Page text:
Motorola sees all LANs wireless in future

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Motorola sees all LANs wireless in future

Wireless technology has reached a tipping point where corporate networks will increasingly be deployed using wireless rather than cabled Ethernet, according to Motorola's Enterprise Mobility business.

This conclusion follows from research conducted by Vanson Bourne on behalf of Motorola, which found that over half of large European firms already spend more of their infrastructure budget on wireless kit than wired equipment.

In addition, 69 percent of IT directors said they planned to make their LAN completely wireless by 2010, providing key concerns were met.

"Wireless is moving from the edge of the network towards the core. Wireless has traditionally been used in the access layer, but it is now appearing more and more in the distribution layer," said Angelo Lamme, wireless director of Motorola's Enterprise Mobility business in EMEA.

However, the core of the network is likely to remain wired; the 69 percent figure outlined above refers to the access layer and possibly also backhaul links.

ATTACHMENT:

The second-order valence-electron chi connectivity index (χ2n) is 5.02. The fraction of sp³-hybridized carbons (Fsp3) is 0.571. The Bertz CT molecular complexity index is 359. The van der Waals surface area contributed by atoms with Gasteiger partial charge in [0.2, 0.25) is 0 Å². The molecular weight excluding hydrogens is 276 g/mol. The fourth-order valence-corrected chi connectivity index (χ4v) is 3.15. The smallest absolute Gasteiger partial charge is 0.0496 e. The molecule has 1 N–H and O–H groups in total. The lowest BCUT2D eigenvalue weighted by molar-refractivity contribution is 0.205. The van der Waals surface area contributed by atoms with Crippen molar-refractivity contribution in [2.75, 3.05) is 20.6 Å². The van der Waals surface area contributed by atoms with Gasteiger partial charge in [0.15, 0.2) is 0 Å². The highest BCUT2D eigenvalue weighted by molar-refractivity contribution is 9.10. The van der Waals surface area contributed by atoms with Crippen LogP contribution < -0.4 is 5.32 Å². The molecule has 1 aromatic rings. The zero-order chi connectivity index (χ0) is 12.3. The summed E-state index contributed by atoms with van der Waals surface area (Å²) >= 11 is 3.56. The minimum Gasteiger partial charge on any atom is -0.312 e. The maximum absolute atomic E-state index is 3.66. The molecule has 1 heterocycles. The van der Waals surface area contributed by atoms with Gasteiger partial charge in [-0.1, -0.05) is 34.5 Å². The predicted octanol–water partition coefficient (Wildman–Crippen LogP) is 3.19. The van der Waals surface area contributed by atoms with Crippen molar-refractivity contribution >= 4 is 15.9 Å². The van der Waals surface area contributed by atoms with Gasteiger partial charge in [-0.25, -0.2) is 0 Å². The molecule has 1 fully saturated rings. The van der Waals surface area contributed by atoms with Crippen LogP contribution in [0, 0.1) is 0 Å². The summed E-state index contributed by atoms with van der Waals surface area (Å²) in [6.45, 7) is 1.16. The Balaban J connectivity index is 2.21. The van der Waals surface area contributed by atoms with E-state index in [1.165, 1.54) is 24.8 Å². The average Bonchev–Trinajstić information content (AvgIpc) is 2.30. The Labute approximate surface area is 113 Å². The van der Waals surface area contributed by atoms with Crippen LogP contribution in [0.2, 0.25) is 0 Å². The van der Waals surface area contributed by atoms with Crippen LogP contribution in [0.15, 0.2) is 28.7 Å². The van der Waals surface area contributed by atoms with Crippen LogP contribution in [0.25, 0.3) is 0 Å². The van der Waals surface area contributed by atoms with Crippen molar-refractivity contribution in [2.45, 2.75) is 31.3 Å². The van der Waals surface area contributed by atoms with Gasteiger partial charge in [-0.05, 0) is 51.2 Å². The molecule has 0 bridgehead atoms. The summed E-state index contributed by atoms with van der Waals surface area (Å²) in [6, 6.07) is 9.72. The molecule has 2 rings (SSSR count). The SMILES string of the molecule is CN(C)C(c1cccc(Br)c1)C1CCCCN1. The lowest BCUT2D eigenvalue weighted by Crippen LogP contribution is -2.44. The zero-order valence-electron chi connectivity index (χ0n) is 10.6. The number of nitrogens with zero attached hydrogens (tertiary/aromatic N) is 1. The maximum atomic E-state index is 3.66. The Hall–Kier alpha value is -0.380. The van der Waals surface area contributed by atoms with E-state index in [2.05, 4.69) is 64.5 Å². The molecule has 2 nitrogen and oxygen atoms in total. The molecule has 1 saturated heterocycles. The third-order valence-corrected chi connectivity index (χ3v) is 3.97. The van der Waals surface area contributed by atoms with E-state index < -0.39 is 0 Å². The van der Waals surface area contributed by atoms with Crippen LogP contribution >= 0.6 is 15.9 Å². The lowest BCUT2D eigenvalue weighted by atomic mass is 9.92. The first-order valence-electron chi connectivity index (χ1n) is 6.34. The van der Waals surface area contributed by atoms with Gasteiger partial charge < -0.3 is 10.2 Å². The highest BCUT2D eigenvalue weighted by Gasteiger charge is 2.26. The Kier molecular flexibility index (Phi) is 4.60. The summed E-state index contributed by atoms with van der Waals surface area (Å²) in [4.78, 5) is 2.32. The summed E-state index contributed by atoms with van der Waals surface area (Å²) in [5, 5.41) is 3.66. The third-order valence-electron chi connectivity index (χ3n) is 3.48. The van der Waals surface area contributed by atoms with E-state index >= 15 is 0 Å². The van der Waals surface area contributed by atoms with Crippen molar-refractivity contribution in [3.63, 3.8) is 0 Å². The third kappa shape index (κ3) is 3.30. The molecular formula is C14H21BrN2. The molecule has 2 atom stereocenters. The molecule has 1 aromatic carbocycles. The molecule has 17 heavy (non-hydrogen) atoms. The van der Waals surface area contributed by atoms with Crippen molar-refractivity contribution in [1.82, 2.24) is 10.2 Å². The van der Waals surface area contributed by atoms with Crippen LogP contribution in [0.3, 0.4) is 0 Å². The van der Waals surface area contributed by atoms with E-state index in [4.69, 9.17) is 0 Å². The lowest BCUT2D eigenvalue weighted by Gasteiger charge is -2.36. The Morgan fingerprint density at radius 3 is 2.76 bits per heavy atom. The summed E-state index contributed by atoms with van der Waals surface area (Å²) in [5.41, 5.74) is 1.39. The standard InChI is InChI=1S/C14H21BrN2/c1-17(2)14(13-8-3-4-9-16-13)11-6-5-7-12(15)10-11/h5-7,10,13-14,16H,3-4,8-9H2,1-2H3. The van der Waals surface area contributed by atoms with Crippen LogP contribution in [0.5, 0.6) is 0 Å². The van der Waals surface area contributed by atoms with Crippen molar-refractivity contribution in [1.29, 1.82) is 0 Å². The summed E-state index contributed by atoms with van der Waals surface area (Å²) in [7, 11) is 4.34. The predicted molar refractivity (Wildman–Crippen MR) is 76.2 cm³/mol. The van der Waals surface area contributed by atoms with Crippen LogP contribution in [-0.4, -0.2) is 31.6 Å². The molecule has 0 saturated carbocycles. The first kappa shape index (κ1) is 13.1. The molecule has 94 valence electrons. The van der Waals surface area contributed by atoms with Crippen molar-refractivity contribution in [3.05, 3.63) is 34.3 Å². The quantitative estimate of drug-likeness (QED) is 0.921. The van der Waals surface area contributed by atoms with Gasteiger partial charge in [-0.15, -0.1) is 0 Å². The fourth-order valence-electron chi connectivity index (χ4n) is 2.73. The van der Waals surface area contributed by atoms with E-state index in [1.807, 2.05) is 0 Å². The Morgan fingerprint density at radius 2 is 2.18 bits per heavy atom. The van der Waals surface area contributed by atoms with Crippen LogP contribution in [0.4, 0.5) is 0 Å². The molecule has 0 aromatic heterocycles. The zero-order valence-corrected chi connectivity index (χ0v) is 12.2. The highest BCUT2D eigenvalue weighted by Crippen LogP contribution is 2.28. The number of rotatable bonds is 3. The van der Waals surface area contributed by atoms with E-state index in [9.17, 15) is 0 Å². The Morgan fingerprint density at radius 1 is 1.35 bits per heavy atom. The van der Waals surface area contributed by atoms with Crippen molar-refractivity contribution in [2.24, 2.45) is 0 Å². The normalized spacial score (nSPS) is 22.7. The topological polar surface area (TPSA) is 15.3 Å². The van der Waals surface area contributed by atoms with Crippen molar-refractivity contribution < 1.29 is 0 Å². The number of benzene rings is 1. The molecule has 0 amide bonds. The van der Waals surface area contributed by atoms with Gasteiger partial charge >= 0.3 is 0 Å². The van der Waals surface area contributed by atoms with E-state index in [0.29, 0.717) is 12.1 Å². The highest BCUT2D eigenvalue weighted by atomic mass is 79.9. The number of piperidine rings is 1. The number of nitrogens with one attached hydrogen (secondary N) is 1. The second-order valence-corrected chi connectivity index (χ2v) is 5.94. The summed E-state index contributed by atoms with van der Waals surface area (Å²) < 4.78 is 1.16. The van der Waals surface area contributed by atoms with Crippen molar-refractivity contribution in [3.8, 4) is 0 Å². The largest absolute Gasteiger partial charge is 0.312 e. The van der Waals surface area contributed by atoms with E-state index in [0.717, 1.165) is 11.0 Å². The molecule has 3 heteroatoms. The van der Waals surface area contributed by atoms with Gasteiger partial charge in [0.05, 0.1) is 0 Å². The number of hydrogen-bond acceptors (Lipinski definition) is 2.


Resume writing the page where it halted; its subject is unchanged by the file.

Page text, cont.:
Lamme explained that the current economic climate is one factor driving companies to add new capacity using wireless rather than cabling new infrastructure.

"If you compare the cost of putting in wired and wireless networks, wireless is only one tenth to one fifth of the cost," he said.

Another reason is the growing trend for mobility, as in industries such as healthcare and education. Retail outlets are also favouring wireless in point-of-sale equipment, according to Lamme, as this means it can easily be re-located whenever store layouts are changed.

"And the expectation nowadays is that devices will have online capability, so that users can be always connected wherever they go," he said.

Businesses may still have concerns over wireless with regards to the security of the technology against eavesdropping, performance of the network, and its reliability.

However, Lamme said that the newer 802.11n equipment now being deployed addresses many of these concerns. Security is improved over earlier generations of Wi-Fi kit, and the ability to configure a mesh network with multiple paths for a signal to reach its destination allows for resilience.

"I believe we really have reached the tipping point now where wireless is a viable replacement for wired across the enterprise," Lamme said.
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